Skip directly to search Skip directly to A to Z list Skip directly to page options Skip directly to site content

NIOSHTIC-2 Publications Search

Search Results

Torso flexion loads and the fatigue failure of human lumbosacral motion segments.

Authors
Gallagher-S; Marras-WS; Litsky-AS; Burr-D
Source
Spine 2005 Oct; 30(20):2265-2273
NIOSHTIC No.
20028583
Abstract
Spine loads associated with lifting a 9-kg weight were estimated at three torso flexion angles (0, 22.5, and 45 deg), and lumbosacral motion segments were cyclically loaded using these loads until failure or to a maximum of 10,020 cycles. The objective was to simulate the postures and loads experienced by the lumbar spine during repetitive lifting of moderate weights in different torso flexion postures and to analyze the fatigue failure response of lumbosacral motion segments. Previous fatigue failure studies of lumbar motion segments have not reproduced the combination of spinal postures, loads, and load rates anticipated in different torso flexion postures during lifting tasks characteristic of those in occupational settings. Twelve fresh human lumbosacral spines were dissected into three motion segments each (L1-L2, L3-L4, and L5-S1). Motion segments within each spine were randomly assigned to a simulated torso flexion angle (0, 22.5, or 45 deg) using a partially balanced incomplete block experimental design. Spinal load and load rate were determined for each torso flexion angle using previously collected data from an EMG-assisted biomechanical model. Motion segments were creep loaded for 15 minutes, then cyclically loaded at 0.33 Hz. Fatigue life was taken as the number of cycles to failure (10-mm displacement after creep loading). Specimens were inspected to determine failure mechanisms. The degree of torso flexion had a dramatic impact on cycles to failure. Motion segments experiencing the 0-deg torso flexion condition averaged 8,253 cycles to failure (+/-2,895), while the 22.5-deg torso flexion angle averaged 3,257 (+/-4,443) cycles to failure, and motion segments at the 45-deg torso flexion angle lasted only 263 cycles (+/-646), on average. The difference was significant at P<0.0001, and torso flexion accounted for 50% of the total variance in cycles to failure. Fatigue failure of spinal tissues can occur rapidly when the torso is fully flexed during occupational lifting tasks; however, many thousands of cycles can be tolerated in a neutral posture. Future lifting recommendations should be sensitive to rapid development of fatigue failure in torso flexion.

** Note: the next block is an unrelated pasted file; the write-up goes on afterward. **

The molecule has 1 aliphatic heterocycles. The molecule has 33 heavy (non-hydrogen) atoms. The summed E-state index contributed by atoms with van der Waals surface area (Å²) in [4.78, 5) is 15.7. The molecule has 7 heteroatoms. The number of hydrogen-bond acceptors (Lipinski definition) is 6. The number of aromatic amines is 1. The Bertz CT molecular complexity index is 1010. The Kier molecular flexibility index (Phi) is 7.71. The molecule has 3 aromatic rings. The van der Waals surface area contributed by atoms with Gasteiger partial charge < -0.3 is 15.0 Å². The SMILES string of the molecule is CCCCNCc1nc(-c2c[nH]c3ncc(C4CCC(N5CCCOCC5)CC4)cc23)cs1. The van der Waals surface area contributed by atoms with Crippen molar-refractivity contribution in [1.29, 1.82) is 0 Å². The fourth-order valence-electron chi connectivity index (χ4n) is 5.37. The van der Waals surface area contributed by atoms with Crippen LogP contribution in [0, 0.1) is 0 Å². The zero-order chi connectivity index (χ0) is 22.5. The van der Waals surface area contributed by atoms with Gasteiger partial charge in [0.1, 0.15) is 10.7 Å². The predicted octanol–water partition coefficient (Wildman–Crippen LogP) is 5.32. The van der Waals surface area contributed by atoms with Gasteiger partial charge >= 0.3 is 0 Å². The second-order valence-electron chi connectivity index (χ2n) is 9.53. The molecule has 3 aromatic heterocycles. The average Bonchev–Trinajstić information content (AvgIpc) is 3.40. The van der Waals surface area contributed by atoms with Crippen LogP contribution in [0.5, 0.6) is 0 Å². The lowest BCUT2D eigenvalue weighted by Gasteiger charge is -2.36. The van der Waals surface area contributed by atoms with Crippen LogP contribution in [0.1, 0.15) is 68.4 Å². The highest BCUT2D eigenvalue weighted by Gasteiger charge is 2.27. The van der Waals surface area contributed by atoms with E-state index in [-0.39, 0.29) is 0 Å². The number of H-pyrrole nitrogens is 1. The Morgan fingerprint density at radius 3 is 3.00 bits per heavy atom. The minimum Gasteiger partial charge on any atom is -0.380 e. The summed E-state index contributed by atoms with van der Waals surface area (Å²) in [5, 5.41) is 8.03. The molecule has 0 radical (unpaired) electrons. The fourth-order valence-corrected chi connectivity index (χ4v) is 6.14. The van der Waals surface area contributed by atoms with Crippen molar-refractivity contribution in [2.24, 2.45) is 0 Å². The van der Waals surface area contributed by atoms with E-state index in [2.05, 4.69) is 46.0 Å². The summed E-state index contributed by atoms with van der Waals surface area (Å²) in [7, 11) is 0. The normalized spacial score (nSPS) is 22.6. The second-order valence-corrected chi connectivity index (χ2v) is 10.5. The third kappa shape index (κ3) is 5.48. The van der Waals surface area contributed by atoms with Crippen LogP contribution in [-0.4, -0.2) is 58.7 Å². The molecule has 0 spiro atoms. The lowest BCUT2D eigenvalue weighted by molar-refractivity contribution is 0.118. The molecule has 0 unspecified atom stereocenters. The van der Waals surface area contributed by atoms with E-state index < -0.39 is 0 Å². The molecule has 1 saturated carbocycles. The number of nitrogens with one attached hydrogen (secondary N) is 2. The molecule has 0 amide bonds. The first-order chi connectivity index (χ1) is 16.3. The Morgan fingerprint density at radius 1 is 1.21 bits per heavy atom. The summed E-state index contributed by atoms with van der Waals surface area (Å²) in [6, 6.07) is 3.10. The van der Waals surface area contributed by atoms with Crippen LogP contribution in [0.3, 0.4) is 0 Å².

Keywords
Back-injuries; Manual-lifting; Injuries; Injury-prevention; Biomechanics; Low-back-disorders; Fatigue-failure; Torso-flexion; Posture; Materials-handling; Mining-industry; Construction
Contact
NIOSH Pittsburgh Research Laboratory, P.O. Box 18070, Pittsburgh, PA 15236
CODEN
SPINDD
Publication Date
20051001
Document Type
Journal Article
Fiscal Year
2006
NTIS Accession No.
NTIS Price
Issue of Publication
20
ISSN
0362-2436
NIOSH Division
PRL
Source Name
Spine
State
PA; OH; FL
TOP